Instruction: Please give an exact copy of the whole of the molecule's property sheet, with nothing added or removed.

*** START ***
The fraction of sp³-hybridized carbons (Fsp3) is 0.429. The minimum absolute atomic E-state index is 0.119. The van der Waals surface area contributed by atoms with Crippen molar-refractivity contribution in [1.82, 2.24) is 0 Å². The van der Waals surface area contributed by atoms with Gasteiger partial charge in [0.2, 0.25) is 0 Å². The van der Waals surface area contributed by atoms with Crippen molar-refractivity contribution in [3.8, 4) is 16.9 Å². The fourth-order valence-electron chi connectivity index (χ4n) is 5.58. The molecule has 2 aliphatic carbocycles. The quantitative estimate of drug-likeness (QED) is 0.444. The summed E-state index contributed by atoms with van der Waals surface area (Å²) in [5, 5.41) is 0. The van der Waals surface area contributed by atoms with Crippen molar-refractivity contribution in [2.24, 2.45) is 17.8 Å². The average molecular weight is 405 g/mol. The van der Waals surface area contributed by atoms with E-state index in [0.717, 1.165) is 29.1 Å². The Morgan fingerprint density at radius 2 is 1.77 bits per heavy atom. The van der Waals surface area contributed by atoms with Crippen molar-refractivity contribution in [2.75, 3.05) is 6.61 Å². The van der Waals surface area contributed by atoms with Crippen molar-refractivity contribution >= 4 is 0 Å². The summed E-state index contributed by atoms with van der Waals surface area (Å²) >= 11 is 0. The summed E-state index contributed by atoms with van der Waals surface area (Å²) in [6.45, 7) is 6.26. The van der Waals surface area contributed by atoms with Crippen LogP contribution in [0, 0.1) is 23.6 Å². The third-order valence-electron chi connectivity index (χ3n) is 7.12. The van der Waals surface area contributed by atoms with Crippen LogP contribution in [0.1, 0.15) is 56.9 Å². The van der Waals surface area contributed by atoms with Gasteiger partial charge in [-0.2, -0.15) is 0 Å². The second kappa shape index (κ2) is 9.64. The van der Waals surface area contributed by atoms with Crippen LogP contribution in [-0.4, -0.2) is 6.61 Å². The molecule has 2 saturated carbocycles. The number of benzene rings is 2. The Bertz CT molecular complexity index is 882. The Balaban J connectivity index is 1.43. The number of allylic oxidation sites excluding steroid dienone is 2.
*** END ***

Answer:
The fraction of sp³-hybridized carbons (Fsp3) is 0.429. The minimum absolute atomic E-state index is 0.119. The van der Waals surface area contributed by atoms with Crippen molar-refractivity contribution in [1.82, 2.24) is 0 Å². The van der Waals surface area contributed by atoms with Gasteiger partial charge in [0.2, 0.25) is 0 Å². The van der Waals surface area contributed by atoms with Crippen molar-refractivity contribution in [3.8, 4) is 16.9 Å². The fourth-order valence-electron chi connectivity index (χ4n) is 5.58. The molecule has 2 aliphatic carbocycles. The quantitative estimate of drug-likeness (QED) is 0.444. The summed E-state index contributed by atoms with van der Waals surface area (Å²) in [5, 5.41) is 0. The van der Waals surface area contributed by atoms with Crippen molar-refractivity contribution in [2.24, 2.45) is 17.8 Å². The average molecular weight is 405 g/mol. The van der Waals surface area contributed by atoms with E-state index in [0.717, 1.165) is 29.1 Å². The Morgan fingerprint density at radius 2 is 1.77 bits per heavy atom. The van der Waals surface area contributed by atoms with Crippen molar-refractivity contribution in [2.75, 3.05) is 6.61 Å². The van der Waals surface area contributed by atoms with Crippen molar-refractivity contribution >= 4 is 0 Å². The summed E-state index contributed by atoms with van der Waals surface area (Å²) >= 11 is 0. The summed E-state index contributed by atoms with van der Waals surface area (Å²) in [6.45, 7) is 6.26. The van der Waals surface area contributed by atoms with Crippen LogP contribution in [0, 0.1) is 23.6 Å². The third-order valence-electron chi connectivity index (χ3n) is 7.12. The van der Waals surface area contributed by atoms with Crippen LogP contribution in [0.1, 0.15) is 56.9 Å². The van der Waals surface area contributed by atoms with Gasteiger partial charge in [-0.2, -0.15) is 0 Å². The second kappa shape index (κ2) is 9.64. The van der Waals surface area contributed by atoms with Crippen LogP contribution in [-0.4, -0.2) is 6.61 Å². The molecule has 2 saturated carbocycles. The number of benzene rings is 2. The Bertz CT molecular complexity index is 882. The Balaban J connectivity index is 1.43. The number of allylic oxidation sites excluding steroid dienone is 2.